Author Topic: Chemical Engineering and a Masters Degree  (Read 4265 times)

chuckaluck

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Chemical Engineering and a Masters Degree
« on: November 18, 2014, 05:01:37 PM »
I know this forum reaches many folks from all fields and I am hoping to learn from the comments of engineers in general and chemical engineers in particular.   Here is the information: My son is in the second year of a 5-year chemical engineering program.   He will soon have have to make a choice to complete either 3, 6 month co-ops (job experience) to receive his BS degree or 2, 6 month co-ops to receive his Masters degree.  (The time saved by reducing the number of co-ops from 3 to 2 would be used for the extra courses required for the masters).  Regardless of the decision, the cost will be the same and is therefore not an issue.  My question is, is there a big (or any?) advantage to getting a masters in the chemical engineering field?  To me it seems like a "no brainer"; that it is in his best interest to get the masters.  But is it really because he will be trading six months of job experience for the masters? My specific question is, what would make him more attractive for his first employer post-graduation?   Any information would be helpful at this point.  Thank you in advance.

pzxc

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Re: Chemical Engineering and a Masters Degree
« Reply #1 on: November 18, 2014, 05:05:23 PM »
I am a software engineer that attended a university with a variety of engineering majors, including chemical engineering.

The difference between a bachelor's and a master's degree is MUCH GREATER than the difference between 1 year on-the-job experience and 1.5 years on-the-job experience.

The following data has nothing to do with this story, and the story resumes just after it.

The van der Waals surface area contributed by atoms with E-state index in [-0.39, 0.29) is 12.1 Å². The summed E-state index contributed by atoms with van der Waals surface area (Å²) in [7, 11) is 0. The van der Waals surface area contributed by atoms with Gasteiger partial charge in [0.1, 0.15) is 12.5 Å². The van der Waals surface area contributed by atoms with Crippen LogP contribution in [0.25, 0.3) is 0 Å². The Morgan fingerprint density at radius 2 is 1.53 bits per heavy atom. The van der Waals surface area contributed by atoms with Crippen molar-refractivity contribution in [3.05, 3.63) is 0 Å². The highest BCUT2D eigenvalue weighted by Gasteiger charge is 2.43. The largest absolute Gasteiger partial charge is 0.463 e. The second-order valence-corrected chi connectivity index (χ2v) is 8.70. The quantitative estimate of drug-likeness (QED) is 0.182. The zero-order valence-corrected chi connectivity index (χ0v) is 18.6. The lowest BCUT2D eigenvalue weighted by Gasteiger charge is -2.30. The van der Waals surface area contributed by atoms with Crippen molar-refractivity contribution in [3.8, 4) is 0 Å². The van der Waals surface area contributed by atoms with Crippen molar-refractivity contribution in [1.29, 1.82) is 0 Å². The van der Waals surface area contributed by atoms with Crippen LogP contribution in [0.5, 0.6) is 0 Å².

For only six months difference, DEFINITELY get the better degree.

greenleaf

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Re: Chemical Engineering and a Masters Degree
« Reply #2 on: November 18, 2014, 05:25:30 PM »
I'm not a chemical engineer, but I have a STEM PhD, and have hired a few STEM grads too.  I say get the Masters.  For me looking at resumes, the difference between 2 and 3 coops wouldn't seem nearly as significant as the difference between a BS and a MS. 

MDM

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Re: Chemical Engineering and a Masters Degree
« Reply #3 on: November 18, 2014, 05:32:13 PM »
It depends on what he does in that 3rd co-op. 

If nothing special, then the Masters is likely better.  Also, companies may pay a higher starting salary due to the degree alone.

But if he does something significant then the "for example" he can use in an interview will be worth more (in terms of getting a job offer) than an extra few classes on the resume.


Blindsquirrel

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Re: Chemical Engineering and a Masters Degree
« Reply #4 on: November 18, 2014, 05:56:28 PM »
 The masters will be better long term I think. The difference between 2 or 3 co-op terms is of small import, after 3 years it will matter not at all but he will have the masters degree all his life. Great degree to get.

coope01s

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Re: Chemical Engineering and a Masters Degree